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Etsy, the online marketplace for used and handcrafted goods, said yesterday that it expects to be able to resume its payments to sellers today following news that the government is guaranteeing all of the deposits that both individuals and companies had on the Silicon Valley Bank.

On Saturday, published an update in which they explained that sellers may not receive their payments on time amid the “unexpected collapse” of SVB. The company also said that it does not expect that this delay will have an impact on its financial results covering the first quarter of 2023.

Apart from Etsy (ETSY), other companies within the tech sector were reportedly experiencing similar liquidity issues as a significant portion of their cash holdings was deposited at the demised financial institution.

One example of this is Roku (ROKU) as the company revealed that 26% of its cash – around $487 million – was deposited with SVB while Wrapbook, a startup that provides payroll services, reported that there will be delays in the payments made to its customers’ workers.

Some other startups have also said that they may struggle to make their payroll payments on time as was the case of Rippling and FarmboxRx, according to a report from Axios.

The Fed, Treasury, and FDIC Stepped In to Salvage Things

The actions taken by the Treasury Department, the Federal Reserve, and the Federal Deposit Insurance Company (FDIC) this Sunday have alleviated the situation as depositors were assured that they will have access to their money today.

“The U.S. banking system remains resilient and on a solid foundation, in large part due to reforms that were made after the financial crisis that ensured better safeguards for the banking industry. Those reforms combined with today’s actions demonstrate our commitment to take the necessary steps to ensure that depositors’ savings remain safe”, a joint press release from the three institutions asserted.

However, the same issues that brought down SVB could be brewing within banks on the West Coast and this has put pressure on the stock of multiple institutions in the area including the First Republic Bank and the Western Alliance Bancorp, whose share values are dropping by more than 60% in pre-market stock trading action this morning.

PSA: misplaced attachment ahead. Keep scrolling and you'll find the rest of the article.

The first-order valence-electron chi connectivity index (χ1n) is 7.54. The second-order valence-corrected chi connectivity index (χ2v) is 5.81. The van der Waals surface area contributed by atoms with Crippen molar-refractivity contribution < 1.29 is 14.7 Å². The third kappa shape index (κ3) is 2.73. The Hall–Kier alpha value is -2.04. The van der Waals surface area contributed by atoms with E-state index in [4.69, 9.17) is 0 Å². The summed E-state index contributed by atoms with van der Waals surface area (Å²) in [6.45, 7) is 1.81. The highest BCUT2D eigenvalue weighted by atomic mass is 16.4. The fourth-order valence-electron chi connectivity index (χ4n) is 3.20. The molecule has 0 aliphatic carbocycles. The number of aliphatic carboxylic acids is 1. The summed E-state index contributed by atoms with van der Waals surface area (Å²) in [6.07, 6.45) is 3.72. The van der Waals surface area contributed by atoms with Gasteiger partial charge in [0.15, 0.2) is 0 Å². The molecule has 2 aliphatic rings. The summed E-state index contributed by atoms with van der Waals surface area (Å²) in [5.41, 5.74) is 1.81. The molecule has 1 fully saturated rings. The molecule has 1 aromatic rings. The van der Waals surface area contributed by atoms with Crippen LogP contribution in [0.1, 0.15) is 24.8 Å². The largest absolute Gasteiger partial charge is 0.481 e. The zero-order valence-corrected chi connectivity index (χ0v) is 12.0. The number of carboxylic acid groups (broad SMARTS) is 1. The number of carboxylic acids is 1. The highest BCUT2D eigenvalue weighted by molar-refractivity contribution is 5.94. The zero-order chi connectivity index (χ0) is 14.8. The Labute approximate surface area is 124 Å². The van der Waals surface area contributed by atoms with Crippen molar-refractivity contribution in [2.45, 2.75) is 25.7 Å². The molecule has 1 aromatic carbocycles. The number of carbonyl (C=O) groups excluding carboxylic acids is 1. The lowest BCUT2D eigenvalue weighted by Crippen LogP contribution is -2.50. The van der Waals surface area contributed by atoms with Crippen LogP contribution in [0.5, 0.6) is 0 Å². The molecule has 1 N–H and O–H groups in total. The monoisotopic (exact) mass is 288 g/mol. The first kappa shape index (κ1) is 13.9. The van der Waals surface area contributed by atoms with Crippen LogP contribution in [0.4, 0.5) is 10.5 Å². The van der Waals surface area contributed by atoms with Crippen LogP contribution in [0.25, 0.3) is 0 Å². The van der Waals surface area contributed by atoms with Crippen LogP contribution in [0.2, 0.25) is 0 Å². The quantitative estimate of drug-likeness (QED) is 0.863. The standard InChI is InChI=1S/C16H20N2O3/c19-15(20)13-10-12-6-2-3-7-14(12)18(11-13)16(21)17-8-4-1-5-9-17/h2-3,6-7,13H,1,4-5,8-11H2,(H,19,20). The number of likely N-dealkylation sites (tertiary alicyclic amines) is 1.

The main concern from investors may be that, if multiple regional financial institutions experience bank runs, the Fed may not be able to contain the fallout. Even though this is a highly unlikely turn of events, odds are that a high number of tech companies may have portions of their cash deposited with these institutions.

Why Are Some Banks Struggling?

The Fed and the Treasury are standing by to help other banks that may face a liquidity crunch if they are hit with massive withdrawals. At this point, banks are reportedly sitting in huge unrealized losses of more than $600 billion resulting from their exposure to debt securities including US Treasury bonds and mortgage-backed assets.

These financial instruments have seen their value plummet in the past 12 to 24 months amid the impact that the Fed’s multiple interest rate hikes have had on valuations and investors’ confidence in the economy.

In the United Kingdom, authorities managed to arrange the sale of SVB UK to HSBC for £1 to protect the country’s financial system as the bank has extensive dealings with the British tech sector and its collapse could have caused severe issues.

Founders and other figures within the tech space have welcomed the news and have congratulated UK regulators for stepping up so quickly to arrange the sale of the bank.

The International Monetary Fund (IMF) said yesterday that it is “closely monitoring” the implications that the recent developments concerning the Silicon Valley Bank could have for the stability of the global financial system.

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